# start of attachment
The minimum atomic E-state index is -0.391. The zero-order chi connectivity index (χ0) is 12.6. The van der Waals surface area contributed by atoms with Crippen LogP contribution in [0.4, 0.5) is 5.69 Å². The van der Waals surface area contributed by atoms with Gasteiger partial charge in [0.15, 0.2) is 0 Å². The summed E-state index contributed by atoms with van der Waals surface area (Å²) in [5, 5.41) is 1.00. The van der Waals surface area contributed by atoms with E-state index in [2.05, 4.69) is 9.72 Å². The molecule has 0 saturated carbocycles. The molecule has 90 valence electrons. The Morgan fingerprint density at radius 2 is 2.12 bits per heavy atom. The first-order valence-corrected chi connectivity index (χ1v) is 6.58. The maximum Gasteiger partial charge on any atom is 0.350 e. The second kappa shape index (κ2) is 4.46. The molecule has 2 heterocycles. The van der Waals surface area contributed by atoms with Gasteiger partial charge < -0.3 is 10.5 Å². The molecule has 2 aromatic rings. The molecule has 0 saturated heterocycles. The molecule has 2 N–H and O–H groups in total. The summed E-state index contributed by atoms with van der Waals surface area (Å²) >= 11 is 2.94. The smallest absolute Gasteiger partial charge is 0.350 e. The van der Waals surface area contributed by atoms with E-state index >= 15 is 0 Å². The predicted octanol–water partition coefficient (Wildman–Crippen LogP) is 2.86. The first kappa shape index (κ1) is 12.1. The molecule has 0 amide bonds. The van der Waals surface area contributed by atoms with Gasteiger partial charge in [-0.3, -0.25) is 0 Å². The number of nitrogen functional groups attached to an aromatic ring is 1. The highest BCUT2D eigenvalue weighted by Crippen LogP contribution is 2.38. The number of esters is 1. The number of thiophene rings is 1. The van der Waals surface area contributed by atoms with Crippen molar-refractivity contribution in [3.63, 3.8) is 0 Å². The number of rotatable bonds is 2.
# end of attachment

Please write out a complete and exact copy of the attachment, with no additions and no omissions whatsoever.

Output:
The minimum atomic E-state index is -0.391. The zero-order chi connectivity index (χ0) is 12.6. The van der Waals surface area contributed by atoms with Crippen LogP contribution in [0.4, 0.5) is 5.69 Å². The van der Waals surface area contributed by atoms with Gasteiger partial charge in [0.15, 0.2) is 0 Å². The summed E-state index contributed by atoms with van der Waals surface area (Å²) in [5, 5.41) is 1.00. The van der Waals surface area contributed by atoms with E-state index in [2.05, 4.69) is 9.72 Å². The molecule has 0 saturated carbocycles. The molecule has 90 valence electrons. The Morgan fingerprint density at radius 2 is 2.12 bits per heavy atom. The first-order valence-corrected chi connectivity index (χ1v) is 6.58. The maximum Gasteiger partial charge on any atom is 0.350 e. The second kappa shape index (κ2) is 4.46. The molecule has 2 heterocycles. The van der Waals surface area contributed by atoms with Gasteiger partial charge < -0.3 is 10.5 Å². The molecule has 2 aromatic rings. The molecule has 0 saturated heterocycles. The molecule has 2 N–H and O–H groups in total. The summed E-state index contributed by atoms with van der Waals surface area (Å²) >= 11 is 2.94. The smallest absolute Gasteiger partial charge is 0.350 e. The van der Waals surface area contributed by atoms with E-state index >= 15 is 0 Å². The predicted octanol–water partition coefficient (Wildman–Crippen LogP) is 2.86. The first kappa shape index (κ1) is 12.1. The molecule has 0 amide bonds. The van der Waals surface area contributed by atoms with Gasteiger partial charge in [-0.3, -0.25) is 0 Å². The number of nitrogen functional groups attached to an aromatic ring is 1. The highest BCUT2D eigenvalue weighted by Crippen LogP contribution is 2.38. The number of esters is 1. The number of thiophene rings is 1. The van der Waals surface area contributed by atoms with Crippen molar-refractivity contribution in [3.63, 3.8) is 0 Å². The number of rotatable bonds is 2.